Friday, November 25, 2011

My Mayflower Connections Compendium (and an explanation)

I posted about my own connections to passengers on the Mayflower that landed at Plymouth in New England in December 1620.

Here are my blog posts for each core Mayflower ancestor (with the names of my ancestors in parentheses):

My Mayflower Connections - 1. George Soule (George Soule) 

My Mayflower Connections - 2. William White (William White, Susanna (--?--) White, Peregrine White)

My Mayflower Connections - 3. Richard Warren (Richard Warren)

My Mayflower Connections - 4. Francis Cooke (Francis Cooke, John Cooke)

My Mayflower Connections - 5. Stephen Hopkins (Stephen Hopkins, Constance Hopkins)

My Mayflower Connections - 6. William Brewster (William Brewster, Mary (--?--) Brewster)

My Mayflower Connections - 7. Edward Fuller (Edward Fuller, Ann? (--?--), Samuel Fuller)

You can see all Mayflower lines posted so far by geneabloggers in Heather Wilkinson Rojo's blog post, My Mayflower Passenger Ancestors.

I had an email from someone not to be named to the effect of:  "Why are you boasting about your Mayflower ancestors?  Are you trying to show that you are a better researcher than the rest of us?  Or that these passengers were somehow special?"

Um, no, I'm not "boasting," just documenting the lines from my Mayflower ancestors so that it might help other researchers. It's "cousin bait."  It is also the week of the American Thanksgiving holiday, and another geneablogger started the list meme going, so I joined in.  I think most readers understand all of this, but at least one didn't!  

Am I a "better researcher?"  Um, no - I have done no original research on the Mayflower passengers.  I have done research on my lines from the passengers.  Other researchers have done an excellent job of finding and documenting the records and family relationships of many of the passengers.

These passengers are "special" to me, they're my ancestors who shared in an historic adventure to North America.  They are part of history, as are ALL persons, but these Mayflower folks are better known and widely researched as a result.

How might it help another researcher?  Let's say that a beginning genealogist has just found a couple by diligently researching back in time - for example, perhaps s/he found that s/he was descended from Eliza Putman and Alexander Sovereign.  Then s/he Googled the couple and found the My Mayflower Connections - 7. Edward Fuller post.  Do you think s/he would be excited?  Do you think s/he would contact me and ask for me to share whatever information I was willing to share?  Do you think that  she might have family, photographs, or letters, or records that s/he could share with me?   That's what we're all striving for with many of our research posts, Surname Saturday posts, etc., isn't it?


Julie Goucher said...

By chance here in the UK the BBC broadcast the latest series of Whondonyou think you are (US) I can not recall the name of the actress, but she connected to the William Bewster line, originally from York, migrated to the US on board the Mayflower. A search of the web site for the broadcasting station will I am sure provide the details of the actress. I alas deleted the recording after watching, & now can not recall the name. If I remember will drop you a comment.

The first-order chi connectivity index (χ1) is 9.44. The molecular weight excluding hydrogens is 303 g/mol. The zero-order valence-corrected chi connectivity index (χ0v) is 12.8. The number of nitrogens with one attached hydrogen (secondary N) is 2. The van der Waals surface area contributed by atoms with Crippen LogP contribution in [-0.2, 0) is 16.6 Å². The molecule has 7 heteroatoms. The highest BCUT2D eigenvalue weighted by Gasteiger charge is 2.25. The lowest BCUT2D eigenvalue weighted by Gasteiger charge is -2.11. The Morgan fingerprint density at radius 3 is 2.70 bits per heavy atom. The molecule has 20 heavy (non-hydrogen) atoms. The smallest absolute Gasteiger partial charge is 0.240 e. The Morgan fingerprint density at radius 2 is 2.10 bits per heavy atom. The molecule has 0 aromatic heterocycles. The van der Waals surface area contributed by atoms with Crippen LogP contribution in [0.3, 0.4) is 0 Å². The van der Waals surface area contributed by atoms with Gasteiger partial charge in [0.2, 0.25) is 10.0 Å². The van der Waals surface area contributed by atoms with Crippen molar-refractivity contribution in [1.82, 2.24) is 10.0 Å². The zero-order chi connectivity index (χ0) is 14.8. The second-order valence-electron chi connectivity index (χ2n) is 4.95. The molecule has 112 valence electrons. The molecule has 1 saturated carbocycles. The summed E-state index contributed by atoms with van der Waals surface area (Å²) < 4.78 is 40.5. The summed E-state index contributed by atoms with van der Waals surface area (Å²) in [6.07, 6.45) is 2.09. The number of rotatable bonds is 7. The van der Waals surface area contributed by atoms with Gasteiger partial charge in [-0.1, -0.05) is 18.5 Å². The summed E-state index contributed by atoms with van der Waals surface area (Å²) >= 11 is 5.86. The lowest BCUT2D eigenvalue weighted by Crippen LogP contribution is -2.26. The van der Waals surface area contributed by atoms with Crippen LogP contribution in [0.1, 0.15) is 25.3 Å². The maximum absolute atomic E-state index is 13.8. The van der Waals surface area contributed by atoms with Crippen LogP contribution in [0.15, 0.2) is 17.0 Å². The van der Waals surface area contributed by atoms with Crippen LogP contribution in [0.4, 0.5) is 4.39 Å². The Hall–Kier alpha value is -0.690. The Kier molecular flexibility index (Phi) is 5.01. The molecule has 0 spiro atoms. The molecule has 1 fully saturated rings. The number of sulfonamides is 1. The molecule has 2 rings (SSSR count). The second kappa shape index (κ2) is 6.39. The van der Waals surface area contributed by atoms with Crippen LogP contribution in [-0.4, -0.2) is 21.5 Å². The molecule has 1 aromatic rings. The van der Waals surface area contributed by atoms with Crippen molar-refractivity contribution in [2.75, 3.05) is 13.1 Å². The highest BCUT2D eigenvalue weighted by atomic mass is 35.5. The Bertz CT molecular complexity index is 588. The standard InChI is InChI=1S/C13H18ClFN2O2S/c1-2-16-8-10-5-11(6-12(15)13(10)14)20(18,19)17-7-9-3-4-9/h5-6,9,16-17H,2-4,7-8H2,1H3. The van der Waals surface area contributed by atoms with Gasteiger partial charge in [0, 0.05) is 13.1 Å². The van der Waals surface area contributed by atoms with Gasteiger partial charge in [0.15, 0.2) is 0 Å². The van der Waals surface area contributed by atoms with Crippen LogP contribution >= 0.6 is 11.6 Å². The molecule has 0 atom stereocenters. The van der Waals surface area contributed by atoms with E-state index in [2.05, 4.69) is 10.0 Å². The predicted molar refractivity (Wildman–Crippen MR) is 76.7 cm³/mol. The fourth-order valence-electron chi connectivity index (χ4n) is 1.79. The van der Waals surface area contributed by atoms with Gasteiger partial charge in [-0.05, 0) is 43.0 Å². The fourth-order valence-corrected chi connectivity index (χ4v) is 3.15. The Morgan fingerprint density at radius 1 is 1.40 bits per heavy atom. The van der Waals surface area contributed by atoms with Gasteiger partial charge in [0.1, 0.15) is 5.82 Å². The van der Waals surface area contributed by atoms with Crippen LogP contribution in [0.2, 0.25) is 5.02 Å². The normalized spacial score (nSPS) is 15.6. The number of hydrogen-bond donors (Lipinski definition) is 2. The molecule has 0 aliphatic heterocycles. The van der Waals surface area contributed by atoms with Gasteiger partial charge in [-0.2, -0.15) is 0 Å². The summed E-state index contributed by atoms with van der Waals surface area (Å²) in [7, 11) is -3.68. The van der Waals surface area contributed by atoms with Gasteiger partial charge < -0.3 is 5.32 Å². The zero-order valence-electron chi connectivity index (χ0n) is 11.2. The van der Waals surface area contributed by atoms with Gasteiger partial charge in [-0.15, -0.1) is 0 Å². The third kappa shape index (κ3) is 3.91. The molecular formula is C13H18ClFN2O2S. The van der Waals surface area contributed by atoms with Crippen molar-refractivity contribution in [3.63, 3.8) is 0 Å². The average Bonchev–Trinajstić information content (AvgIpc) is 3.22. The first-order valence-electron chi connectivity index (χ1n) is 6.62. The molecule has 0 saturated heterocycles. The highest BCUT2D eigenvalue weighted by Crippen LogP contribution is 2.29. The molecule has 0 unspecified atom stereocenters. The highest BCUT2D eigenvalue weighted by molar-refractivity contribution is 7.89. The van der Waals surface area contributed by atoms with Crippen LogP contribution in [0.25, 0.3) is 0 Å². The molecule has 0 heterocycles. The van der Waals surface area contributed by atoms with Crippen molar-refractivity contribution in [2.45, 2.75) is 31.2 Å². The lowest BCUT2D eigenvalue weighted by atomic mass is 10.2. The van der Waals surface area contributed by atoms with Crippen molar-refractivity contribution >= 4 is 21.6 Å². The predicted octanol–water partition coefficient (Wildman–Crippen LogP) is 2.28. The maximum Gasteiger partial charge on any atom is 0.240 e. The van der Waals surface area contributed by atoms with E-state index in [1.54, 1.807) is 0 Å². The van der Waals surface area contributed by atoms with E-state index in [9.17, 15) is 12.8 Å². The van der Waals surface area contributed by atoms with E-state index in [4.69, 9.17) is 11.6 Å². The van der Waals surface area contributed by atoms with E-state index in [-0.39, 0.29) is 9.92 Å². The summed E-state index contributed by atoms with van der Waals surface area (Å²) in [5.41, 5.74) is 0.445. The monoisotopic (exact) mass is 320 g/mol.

Julie Goucher said...

.....I remembered Ashley Judd is the name.

Heather Wilkinson Rojo said...

I sometimes receive similar comments from folks when they find out I am involved with the Mayflower Society. I tell them that the reason I joined the Society was because filling out the application, and having it ACCEPTED, was like winning a Pulitzer prize for genealogists. I, like many other members, never intended to join a meeting (most folks hang the certificate on the wall and that's it). But we went to a luncheon and I had so much fun meeting cousins that I haven't missed a luncheon yet in almost 10 years. Every table was full of cousins, and they all greeted me with open arms, stories and laughs. There wasn't a snob or millionaire in the room- retired plumbers, teachers, librarians, mechanics, accountants and regular folks. We all know the stories about our families and it is fun to know that "my ancestor went hunting for fowl with your ancestor in 1621" or "your cousin married my ancestor's daughter". It is the fun that drew me to the organization, nothing else!

Scott Jangro said...

Haters gonna hate, Randy.

I enjoyed your compendium and others, and was inspired to create my own (which isn't nearly as large.)

Carol said...

Scott is right...what made that doofus think that you (or any of us) have control over how, when or by what ship our ancestors immigrated.

I am just as proud of my father's father who immigrated as a young boy from Alsace, as I am of my mother's father's family reputed to have founded Gettysburg and immigrated from Scotland in the 1700's.

Focus Grandma! FOCUS!! said...

My goodness! what a sad email to receive . . . Your reply was right on and very nice ~smiles~ I am afraid I might not have been as nice! I enjoyed all the blogs about the ancestors from the Mayflower. I was very envious ~laughs~

I have a few connections with the families from the Mayflower, but they are from marriages, not direct lines. I wish I had a direct line, but I still enjoy reading the research that has already been done on the Mayflower families and being able to add them to my database. I have learned additional information on my direct lines by researching these collateral lines.